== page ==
Pauline Epistles

Many of the New Testament writers used the Epistles to communicate in. The Epistolary is a personal letter written to Christian people that were known personally. They would begin with a formal salutation 1 Corinthians 1:1 then display the body of the letter with a concluding greeting and good wishes in his own hand. In some cases a hand servant (Amanuensis - a clerk who writes from dictation) wrote the body of the letter and Paul signed the last of it. (Romans 16:22 Tertius) In other cases Paul wrote the letter in his own hand. 1 Corinthians 16:21, Colossians 4:18, 2 Thessalonians 3:17 By the time 2 Peter 3:14-16 was written the Church had already accepted Paul's Epistles as Scripture.

There are thirteen letters from Paul hand which have been preserved by God for us (Hebrews not one of them) and there is evidence that he wrote many others which have not been preserved. 1 Corinthians 5:9 They are grouped in the Bible listing the longest first. The letters all deal with many different topics and problems however they can be broken down into three types of letters.

Doctrinal Epistles

Last Things

First and Second Thessalonians A.D. 50-51
These letters deal with the doctrine of the last things what theologians call this the doctrine of Eschatology. Paul deals with the Second Coming of Christ and how it affects the New Testament believers. Some had stopped working to wait for the Lord and they had to be encouraged not to neglect their daily work. Paul tells them what will happen to believers who die before Christ comes again. Paul also encouraged them in their persecution.


First and Second Corinthians, Galatians, and Romans A.D. 55-58
These letters look at different aspects of the doctrine of salvation what theologians call the doctrine of Soteriology. The Corinthian letters sets out the doctrine of salvation to many different areas of Church life. It covered such areas as personal relationships, leadership, spiritual gifts, immorality, ordinance of the Lord's Supper. And in his second letter Paul defends his apostolic office and biblical authority. Romans and Galatians set forth the doctrine of salvation in justification. Paul clearly set forth the fact that we are saved by grace and not by works. Martin Luther's life was changed reading these books.

Prison Epistles

Philippians, Colossians, Philemon, and Ephesians A.D. 60-62
These are called the Prison Epistles, because they were written from Prison. Paul was in prison in Rome and communicated with the Churches from his prison cell. Acts 28:30,31 These are more personal and intimate than the other letters of Paul. The doctrine of Christ is applied to many areas of life including the family, work, and the Church. The person and work of Christ is magnified like no other books. Theologians call this the doctrine of Christology.

Pastoral Epistles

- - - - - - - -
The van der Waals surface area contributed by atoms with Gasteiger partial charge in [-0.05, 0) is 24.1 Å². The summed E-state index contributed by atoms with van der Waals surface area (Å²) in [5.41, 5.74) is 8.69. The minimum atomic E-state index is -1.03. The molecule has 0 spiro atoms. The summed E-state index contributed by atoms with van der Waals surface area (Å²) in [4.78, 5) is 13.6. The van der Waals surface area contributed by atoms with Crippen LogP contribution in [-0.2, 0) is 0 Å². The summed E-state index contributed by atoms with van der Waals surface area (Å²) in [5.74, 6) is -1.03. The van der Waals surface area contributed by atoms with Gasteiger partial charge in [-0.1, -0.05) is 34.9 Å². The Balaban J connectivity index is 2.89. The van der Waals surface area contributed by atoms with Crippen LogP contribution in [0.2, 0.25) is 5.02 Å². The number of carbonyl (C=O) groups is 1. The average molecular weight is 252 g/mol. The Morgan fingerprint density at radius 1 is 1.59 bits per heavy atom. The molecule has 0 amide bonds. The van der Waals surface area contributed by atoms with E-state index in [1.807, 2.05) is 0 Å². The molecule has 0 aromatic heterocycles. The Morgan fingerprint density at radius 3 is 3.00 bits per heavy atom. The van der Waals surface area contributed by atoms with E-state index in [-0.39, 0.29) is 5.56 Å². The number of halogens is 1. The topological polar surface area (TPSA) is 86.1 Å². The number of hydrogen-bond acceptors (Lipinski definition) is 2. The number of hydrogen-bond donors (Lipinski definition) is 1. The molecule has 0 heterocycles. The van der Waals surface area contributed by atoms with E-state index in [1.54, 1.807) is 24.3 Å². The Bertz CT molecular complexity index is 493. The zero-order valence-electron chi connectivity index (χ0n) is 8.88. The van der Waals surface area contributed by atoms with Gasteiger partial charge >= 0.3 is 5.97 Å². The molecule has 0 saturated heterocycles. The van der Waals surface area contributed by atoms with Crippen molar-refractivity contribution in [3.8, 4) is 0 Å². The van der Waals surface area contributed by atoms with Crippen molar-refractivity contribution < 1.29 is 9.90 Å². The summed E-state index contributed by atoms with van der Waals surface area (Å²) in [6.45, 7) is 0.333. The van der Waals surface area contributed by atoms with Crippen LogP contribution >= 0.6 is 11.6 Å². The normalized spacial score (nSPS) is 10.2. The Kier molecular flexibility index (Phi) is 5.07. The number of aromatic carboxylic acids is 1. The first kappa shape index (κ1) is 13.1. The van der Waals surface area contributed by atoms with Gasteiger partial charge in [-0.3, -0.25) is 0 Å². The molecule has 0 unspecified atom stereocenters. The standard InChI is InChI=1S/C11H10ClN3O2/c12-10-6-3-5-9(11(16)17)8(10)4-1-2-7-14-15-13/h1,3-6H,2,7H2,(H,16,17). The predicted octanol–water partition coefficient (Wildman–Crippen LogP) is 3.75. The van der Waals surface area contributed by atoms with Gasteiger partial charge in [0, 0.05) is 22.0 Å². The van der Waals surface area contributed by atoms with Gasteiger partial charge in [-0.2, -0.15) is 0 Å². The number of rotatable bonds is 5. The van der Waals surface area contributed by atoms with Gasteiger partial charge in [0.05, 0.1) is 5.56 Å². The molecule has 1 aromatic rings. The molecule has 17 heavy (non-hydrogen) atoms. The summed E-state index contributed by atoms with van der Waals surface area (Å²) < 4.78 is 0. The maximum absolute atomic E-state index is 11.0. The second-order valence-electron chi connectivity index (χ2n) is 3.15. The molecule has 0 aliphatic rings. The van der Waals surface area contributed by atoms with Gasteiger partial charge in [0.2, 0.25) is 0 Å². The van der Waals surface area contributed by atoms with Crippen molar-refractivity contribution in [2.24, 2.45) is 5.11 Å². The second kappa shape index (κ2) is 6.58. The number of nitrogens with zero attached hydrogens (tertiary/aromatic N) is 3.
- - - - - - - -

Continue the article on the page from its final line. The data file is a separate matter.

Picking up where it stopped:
First and Second Timothy, and Titus A.D. 63-67
Pastoral Epistles deal with pastoral concerns of leadership in the local Church what theologians call the doctrine of Ecclesiology. Paul gives pastoral instruction to Timothy and Titus whom he has left as elders in the churches which he nurtured. It deals with officers, administration and other Church government matters.

General Epistles

James, 1 and 2 Peter, 1, 2 and 3 John, Jude
The General or Catholic Epistles describe the seven New Testament epistles consisting of James, 1 and 2 Peter, 1, 2 and 3 John, Jude. Hebrews is not a part of this group but stands by itself. These epistles are generally treated as a group distinct from the Pauline Epistles, Hebrews and Revelation.

They are called Catholic Epistles because of the destination of the letters. The word Catholic means 'universal'. These letters unlike the Pauline epistles, are not addressed to specific churches or individuals but to the universal Church. They have also been called General Epistles. There are two exceptions to this rule. 2 and 3 John are addressed to the elect lady and to Gaius. But these letters have all been accepted traditionally as the Catholic or General Epistles.

The Problem Of Suffering

James and 1 Peter
Throughout the first century the Church experienced many periods of hardship and persecution. These letters deal with the universally perplexing problem of suffering. They seek to address such questions as why do Christians suffer? What are the purposes of suffering? It was always distressing for the believers. They were perplexed by the purpose of all these experiences.

The Problem Of False Teachers

2 Peter, 1, 2 and 3 John, Jude
The last five New Testament Epistles, are 2 Peter, Jude, 1, 2, and 3 John. Three of them are only one chapter. These letters deal with false teaching found in the early heresy of Gnosticism. This view held that you were saved by your knowledge or by receiving visions or mysteries. In 3 John Diotrephes is singled out as a dictator in the Church. The false teachers are shown to be immoral in character as well as heretical in doctrine showing how the two always go together.

The Supremacy of Christ

This book has been categorised under the General Epistles but it is a unique book. The author is not known and yet it has some of the greatest declarations of the majesty of Christ found in any New Testament book. It seeks to show the supremacy of Christ to the entire Old Testament sacrificial system and reveal that Christ is the fulfillment of all of its types. Christ is the final and great mediator who is superior to all of the Old Testament mediators. It becomes clear that the New Testament Christian could not continue under the old Jewish system now that the great High-priest Jesus Christ had come. There can be no turning back Hebrews says.

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